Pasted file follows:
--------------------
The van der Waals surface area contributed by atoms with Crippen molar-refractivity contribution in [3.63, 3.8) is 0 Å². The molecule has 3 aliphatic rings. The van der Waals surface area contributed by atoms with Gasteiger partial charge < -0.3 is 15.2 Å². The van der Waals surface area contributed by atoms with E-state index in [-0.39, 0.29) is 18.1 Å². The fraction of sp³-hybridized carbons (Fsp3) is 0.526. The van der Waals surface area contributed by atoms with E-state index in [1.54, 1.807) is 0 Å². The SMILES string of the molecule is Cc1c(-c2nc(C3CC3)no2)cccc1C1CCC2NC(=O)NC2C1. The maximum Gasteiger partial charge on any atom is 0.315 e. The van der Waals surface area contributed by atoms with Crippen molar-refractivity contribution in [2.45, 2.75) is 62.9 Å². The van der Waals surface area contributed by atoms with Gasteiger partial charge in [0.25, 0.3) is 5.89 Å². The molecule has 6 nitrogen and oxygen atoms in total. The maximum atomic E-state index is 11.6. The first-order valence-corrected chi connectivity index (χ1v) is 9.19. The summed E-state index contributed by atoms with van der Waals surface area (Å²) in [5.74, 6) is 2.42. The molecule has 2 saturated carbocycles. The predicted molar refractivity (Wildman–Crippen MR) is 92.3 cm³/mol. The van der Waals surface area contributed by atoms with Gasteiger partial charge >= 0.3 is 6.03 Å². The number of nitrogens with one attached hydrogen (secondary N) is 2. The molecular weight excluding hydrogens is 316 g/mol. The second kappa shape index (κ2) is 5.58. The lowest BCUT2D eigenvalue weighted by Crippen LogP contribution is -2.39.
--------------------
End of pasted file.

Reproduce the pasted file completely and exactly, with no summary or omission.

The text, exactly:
The van der Waals surface area contributed by atoms with Crippen molar-refractivity contribution in [3.63, 3.8) is 0 Å². The molecule has 3 aliphatic rings. The van der Waals surface area contributed by atoms with Gasteiger partial charge < -0.3 is 15.2 Å². The van der Waals surface area contributed by atoms with E-state index in [-0.39, 0.29) is 18.1 Å². The fraction of sp³-hybridized carbons (Fsp3) is 0.526. The van der Waals surface area contributed by atoms with E-state index in [1.54, 1.807) is 0 Å². The SMILES string of the molecule is Cc1c(-c2nc(C3CC3)no2)cccc1C1CCC2NC(=O)NC2C1. The maximum Gasteiger partial charge on any atom is 0.315 e. The van der Waals surface area contributed by atoms with Crippen molar-refractivity contribution in [2.45, 2.75) is 62.9 Å². The van der Waals surface area contributed by atoms with Gasteiger partial charge in [0.25, 0.3) is 5.89 Å². The molecule has 6 nitrogen and oxygen atoms in total. The maximum atomic E-state index is 11.6. The first-order valence-corrected chi connectivity index (χ1v) is 9.19. The summed E-state index contributed by atoms with van der Waals surface area (Å²) in [5.74, 6) is 2.42. The molecule has 2 saturated carbocycles. The predicted molar refractivity (Wildman–Crippen MR) is 92.3 cm³/mol. The van der Waals surface area contributed by atoms with Gasteiger partial charge >= 0.3 is 6.03 Å². The number of nitrogens with one attached hydrogen (secondary N) is 2. The molecular weight excluding hydrogens is 316 g/mol. The second kappa shape index (κ2) is 5.58. The lowest BCUT2D eigenvalue weighted by Crippen LogP contribution is -2.39.